“They give them beer, rum, ride on them”: Tourists may be killing the adorable swimming pigs of the Bahamas

Sea sty.
Sea sty.
Image: Courtesy Bahamas Ministry of Tourism
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The swimming pigs of the Bahamas are a famous and popular tourist attraction. But at least seven of the animals suddenly died and it seems food poisoning may be to blame.

“The pigs were given the wrong food,” Wayde Nixon, an owner of one of the pigs, told the Nassau Guardian. About 15 are said to still be alive.

The swimming pigs, which freely roam on the uninhabited island of Big Major Cay in Exuma, are popular with tourists. Recent visitors included comedian Amy Schumer and Donald Trump Jr., the US president’s son. The attraction to the friendly animals is understandable. Even the Bahamas’ Ministry of Tourism touts its role in promoting the island of pigs. “We’ve already introduced thousands of visitors to ‘Pig Beach’, and we look forward to welcoming thousands more in the years to come,” it says on its website.

It isn’t clear how the animals got to the island, but the local government says popular lore says the pigs swam to safety after a shipwreck, or were meant to be a meal for sailors that had dropped them off there.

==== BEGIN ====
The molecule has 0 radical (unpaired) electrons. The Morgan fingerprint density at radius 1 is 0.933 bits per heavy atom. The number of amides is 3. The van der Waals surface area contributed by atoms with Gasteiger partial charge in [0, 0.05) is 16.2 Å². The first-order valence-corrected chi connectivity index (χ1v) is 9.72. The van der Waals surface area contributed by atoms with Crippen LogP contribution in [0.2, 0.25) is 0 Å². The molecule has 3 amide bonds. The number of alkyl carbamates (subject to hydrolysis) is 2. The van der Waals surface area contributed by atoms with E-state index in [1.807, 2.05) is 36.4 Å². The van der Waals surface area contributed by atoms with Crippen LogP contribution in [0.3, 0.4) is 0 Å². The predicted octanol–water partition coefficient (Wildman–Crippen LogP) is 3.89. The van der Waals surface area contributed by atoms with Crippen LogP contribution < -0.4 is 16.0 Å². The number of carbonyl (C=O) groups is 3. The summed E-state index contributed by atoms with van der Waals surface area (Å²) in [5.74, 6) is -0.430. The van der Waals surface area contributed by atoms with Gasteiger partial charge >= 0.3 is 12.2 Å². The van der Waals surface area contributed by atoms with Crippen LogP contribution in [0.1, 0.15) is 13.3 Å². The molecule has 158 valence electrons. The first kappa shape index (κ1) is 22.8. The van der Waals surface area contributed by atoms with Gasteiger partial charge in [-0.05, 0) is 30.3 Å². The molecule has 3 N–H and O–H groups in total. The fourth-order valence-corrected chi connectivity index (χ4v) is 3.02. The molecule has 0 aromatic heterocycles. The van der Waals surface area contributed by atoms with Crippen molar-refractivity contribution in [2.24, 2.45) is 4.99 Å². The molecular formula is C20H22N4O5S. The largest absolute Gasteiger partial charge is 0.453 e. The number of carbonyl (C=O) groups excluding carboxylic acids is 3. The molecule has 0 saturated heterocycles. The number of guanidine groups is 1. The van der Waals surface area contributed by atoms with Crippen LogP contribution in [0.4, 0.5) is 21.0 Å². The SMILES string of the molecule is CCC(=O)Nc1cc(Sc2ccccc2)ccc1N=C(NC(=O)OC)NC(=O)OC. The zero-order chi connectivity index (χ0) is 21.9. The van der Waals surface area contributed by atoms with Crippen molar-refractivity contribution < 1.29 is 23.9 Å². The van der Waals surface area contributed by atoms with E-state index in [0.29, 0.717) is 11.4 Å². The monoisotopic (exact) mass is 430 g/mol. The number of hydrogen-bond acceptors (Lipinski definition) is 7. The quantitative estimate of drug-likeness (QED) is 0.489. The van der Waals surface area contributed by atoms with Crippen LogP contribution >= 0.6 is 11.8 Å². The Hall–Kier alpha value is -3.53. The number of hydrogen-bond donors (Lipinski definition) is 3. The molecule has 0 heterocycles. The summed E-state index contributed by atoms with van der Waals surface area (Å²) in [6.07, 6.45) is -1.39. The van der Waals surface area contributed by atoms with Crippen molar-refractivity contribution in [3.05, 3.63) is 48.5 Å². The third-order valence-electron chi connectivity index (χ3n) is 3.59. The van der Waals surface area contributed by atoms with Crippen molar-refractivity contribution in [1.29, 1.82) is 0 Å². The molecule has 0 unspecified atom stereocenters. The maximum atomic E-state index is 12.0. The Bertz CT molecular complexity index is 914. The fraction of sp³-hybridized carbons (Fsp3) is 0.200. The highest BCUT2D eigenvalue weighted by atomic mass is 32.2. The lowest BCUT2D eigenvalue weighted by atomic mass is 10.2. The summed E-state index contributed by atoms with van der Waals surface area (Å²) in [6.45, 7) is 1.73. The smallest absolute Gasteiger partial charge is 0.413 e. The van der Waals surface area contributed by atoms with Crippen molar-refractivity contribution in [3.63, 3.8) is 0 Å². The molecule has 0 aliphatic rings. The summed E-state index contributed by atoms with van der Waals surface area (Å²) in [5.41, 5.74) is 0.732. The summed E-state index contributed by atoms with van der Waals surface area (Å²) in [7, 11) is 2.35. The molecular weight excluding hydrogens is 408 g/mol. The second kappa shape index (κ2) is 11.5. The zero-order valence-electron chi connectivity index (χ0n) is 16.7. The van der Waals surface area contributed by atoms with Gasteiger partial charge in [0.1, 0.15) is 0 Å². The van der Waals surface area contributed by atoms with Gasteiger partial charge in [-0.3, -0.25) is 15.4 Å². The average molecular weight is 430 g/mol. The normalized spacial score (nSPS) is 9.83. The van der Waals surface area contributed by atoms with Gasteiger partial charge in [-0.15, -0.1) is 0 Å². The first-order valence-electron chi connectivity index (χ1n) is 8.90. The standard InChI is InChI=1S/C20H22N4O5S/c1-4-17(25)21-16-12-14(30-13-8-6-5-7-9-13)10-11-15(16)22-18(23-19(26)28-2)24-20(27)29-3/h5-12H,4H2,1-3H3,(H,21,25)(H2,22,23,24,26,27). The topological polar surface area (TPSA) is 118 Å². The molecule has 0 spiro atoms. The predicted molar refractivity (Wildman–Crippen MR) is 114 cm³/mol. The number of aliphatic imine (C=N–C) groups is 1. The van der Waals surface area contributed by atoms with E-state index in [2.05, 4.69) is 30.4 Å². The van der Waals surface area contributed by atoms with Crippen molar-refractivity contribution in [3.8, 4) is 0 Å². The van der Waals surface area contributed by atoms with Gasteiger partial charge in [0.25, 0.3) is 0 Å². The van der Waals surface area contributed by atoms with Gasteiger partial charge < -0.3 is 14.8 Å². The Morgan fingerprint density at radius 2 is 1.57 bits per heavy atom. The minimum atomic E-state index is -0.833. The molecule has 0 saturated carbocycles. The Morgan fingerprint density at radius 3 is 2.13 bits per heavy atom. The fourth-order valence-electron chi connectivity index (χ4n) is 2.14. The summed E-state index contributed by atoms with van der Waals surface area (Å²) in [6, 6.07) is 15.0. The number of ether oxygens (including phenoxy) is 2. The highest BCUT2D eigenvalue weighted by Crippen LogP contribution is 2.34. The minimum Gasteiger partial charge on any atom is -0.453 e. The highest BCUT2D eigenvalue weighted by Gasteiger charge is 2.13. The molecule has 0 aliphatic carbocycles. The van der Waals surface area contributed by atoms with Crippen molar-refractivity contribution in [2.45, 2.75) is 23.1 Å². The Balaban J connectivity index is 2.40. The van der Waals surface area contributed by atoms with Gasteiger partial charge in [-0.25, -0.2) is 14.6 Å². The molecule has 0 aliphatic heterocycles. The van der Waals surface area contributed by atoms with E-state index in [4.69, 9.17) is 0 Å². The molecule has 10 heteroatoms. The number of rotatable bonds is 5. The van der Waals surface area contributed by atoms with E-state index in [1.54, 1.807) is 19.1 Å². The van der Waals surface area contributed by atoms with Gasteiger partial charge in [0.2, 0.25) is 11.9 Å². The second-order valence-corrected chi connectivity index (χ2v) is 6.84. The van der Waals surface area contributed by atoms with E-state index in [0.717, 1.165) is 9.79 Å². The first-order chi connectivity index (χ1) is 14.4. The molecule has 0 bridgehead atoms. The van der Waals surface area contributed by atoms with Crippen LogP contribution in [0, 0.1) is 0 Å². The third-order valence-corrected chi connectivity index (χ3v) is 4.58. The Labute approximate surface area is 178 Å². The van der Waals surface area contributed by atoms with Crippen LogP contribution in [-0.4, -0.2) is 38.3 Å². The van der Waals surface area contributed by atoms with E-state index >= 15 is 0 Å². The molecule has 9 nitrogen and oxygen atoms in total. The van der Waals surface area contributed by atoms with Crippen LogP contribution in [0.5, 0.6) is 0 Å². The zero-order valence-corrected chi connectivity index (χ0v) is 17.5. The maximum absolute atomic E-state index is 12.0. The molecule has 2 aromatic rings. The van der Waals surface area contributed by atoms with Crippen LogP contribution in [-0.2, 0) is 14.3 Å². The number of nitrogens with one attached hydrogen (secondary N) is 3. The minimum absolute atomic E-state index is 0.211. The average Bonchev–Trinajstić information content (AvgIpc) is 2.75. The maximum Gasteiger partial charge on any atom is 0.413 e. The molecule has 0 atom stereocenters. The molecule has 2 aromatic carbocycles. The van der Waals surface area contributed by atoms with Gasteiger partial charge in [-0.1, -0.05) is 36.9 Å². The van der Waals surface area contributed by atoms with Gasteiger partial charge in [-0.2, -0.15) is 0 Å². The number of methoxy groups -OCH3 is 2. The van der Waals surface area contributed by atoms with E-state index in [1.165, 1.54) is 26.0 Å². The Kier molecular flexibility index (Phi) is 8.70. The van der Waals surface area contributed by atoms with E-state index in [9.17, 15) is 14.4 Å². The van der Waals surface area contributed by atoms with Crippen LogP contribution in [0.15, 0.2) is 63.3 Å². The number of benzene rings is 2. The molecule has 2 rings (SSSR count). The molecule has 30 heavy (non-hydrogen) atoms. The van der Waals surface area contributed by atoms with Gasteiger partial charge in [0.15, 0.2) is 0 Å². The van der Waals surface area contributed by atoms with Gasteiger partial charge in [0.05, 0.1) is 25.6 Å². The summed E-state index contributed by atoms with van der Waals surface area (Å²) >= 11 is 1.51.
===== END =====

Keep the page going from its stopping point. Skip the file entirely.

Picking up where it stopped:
But there’s a downside to their popularity. “Right now, it’s blowing out of proportion with people, anybody, bringing food there, anybody doing what they [want to] do,” said Nixon. ”We have people coming there giving the pigs beer, rum, riding on top of them, all kinds of stuff.”

The incident is also part of a trend of tourism authorities and companies rethinking how much humans should interact with animals. The National Marine Fisheries Service proposed last year a ban on swimming tours with dolphins, after finding that daylight-hour tours were upsetting the animals’ sleep cycles. And last October, online review site TripAdvisor said it would stop selling tours where humans come into contact with endangered or wild animals.

Following the recent death of those pigs, the Caribbean nation’s minister of agriculture and marine resources said the government plans to ban feeding the pigs. The Bahamas Ministry of Tourism did not immediately respond to a request for comment as to the cause of their deaths.